Pressure(x,y) = (WaterHeight(x+1,y) + WaterHeight(x-1,y) + WaterHeight(x,y+1) + WaterHeight(x,y-1))/4 - WaterHeight(x,y)

The available CPU power allows us to make this from quite a fine grid, which gives a good background simulation, and lets us introduce fairly realistic interaction between moving entities in the game and the water surface. For added effect, we also introduce occasional rain and falling particles into the simulation.

As simulating water in this way is an iterative process, we maintain a persistent set of patches that tile the surface. Each of these tiles can be processed in parallel, which gives us a good density of task execution on the available CPU cores. 

After the simulation we take the height map, generate a normal map, make some mipmaps, then fire off the water shader and we’re done. The key to this water solution is speed—all the calculation and updating is done in fairly dense SSE2 code and so the code runs faster.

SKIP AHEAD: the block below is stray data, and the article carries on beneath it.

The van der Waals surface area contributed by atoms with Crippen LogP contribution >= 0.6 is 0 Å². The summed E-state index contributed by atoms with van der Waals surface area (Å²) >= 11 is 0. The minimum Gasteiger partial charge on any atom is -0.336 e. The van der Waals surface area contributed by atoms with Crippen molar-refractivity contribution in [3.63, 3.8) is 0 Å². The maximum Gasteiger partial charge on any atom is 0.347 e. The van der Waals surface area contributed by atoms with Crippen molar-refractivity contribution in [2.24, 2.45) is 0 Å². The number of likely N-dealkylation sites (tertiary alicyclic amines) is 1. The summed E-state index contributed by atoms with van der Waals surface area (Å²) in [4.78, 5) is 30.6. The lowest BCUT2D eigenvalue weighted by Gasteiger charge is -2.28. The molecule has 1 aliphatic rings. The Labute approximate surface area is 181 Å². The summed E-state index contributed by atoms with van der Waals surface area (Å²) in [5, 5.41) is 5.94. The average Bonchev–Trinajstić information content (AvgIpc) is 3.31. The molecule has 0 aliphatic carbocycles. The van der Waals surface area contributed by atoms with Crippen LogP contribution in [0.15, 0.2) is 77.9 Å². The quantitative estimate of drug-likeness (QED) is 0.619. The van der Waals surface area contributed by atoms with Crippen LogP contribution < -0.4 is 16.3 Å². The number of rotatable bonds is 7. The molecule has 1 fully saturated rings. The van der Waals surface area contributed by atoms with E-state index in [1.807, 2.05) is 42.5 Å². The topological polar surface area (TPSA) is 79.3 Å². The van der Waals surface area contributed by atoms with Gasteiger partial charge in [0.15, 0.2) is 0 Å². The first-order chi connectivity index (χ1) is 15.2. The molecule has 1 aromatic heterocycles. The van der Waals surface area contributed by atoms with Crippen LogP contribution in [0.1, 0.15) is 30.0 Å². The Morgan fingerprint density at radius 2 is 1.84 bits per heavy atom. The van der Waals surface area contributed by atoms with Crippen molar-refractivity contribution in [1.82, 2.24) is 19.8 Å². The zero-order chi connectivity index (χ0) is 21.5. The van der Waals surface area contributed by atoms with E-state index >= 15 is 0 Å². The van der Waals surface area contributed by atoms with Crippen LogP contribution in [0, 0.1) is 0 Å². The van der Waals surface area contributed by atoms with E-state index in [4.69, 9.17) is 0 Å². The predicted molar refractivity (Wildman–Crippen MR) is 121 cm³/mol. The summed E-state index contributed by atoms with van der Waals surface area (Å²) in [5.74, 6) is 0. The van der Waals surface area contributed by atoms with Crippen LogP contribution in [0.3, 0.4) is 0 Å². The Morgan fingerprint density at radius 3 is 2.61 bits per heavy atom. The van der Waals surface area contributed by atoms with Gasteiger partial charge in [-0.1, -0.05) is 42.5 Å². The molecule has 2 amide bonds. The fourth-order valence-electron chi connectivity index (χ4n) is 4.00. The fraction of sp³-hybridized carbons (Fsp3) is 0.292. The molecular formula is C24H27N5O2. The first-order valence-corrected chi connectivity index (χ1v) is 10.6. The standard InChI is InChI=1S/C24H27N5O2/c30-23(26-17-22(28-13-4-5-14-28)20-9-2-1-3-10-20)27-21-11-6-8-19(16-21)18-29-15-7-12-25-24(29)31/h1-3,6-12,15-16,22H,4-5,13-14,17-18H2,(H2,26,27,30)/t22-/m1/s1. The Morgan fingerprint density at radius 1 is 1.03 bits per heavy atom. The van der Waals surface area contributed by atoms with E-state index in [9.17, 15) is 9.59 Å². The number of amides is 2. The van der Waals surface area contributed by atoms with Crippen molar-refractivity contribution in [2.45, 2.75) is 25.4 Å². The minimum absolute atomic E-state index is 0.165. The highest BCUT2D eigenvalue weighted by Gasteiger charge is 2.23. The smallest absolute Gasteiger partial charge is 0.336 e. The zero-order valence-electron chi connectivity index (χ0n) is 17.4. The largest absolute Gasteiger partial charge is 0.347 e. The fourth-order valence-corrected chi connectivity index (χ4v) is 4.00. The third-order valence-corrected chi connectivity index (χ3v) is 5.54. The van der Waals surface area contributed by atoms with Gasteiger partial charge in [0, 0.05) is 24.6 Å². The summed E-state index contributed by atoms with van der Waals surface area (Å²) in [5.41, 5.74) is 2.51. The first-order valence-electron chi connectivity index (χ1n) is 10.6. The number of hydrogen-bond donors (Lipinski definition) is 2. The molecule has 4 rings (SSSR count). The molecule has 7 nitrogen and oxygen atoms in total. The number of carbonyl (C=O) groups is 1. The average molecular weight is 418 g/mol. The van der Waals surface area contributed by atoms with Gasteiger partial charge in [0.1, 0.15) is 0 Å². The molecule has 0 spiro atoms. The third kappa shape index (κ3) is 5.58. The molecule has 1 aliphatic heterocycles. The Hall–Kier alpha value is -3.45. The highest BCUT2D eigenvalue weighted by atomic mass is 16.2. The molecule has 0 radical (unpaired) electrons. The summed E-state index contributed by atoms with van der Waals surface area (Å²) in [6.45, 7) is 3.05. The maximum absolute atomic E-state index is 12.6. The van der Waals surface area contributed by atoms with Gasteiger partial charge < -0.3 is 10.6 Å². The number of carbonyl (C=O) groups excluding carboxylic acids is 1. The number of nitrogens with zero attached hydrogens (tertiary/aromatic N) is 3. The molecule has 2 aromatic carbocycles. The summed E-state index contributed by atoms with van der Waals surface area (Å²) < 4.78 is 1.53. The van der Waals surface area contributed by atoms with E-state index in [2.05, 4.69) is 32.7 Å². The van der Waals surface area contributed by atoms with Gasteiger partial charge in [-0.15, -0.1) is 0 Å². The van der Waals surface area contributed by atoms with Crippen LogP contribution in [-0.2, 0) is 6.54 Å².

One thing we realized during our optimization work with Intel was that this kind of enhancement can’t go on forever. There’s always a trade-off between CPU cost and GPU cost—everything you add on the CPU has a GPU toll. Eventually, you add too much content for the GPU to render, however you optimize it. The key is to think smart, use the CPU threads wisely, and focus on what makes a good game great for the user.

By taking advantage of the unused cores, we managed to add some significant improvements in visual quality to A Total War Saga: Troy that heightens the user experience and immersion. The design flexibility allows us to maximize quality on high-end CPUs and effortlessly throttle back these effects to accommodate lower-powered CPUs. This keeps the game enjoyable for a wide range of players, and we think we have built an environment worthy of the epic sagas of Troy. Intel was a great help in developing these effects and making a great game for our players. We look forward to working with them again in the future.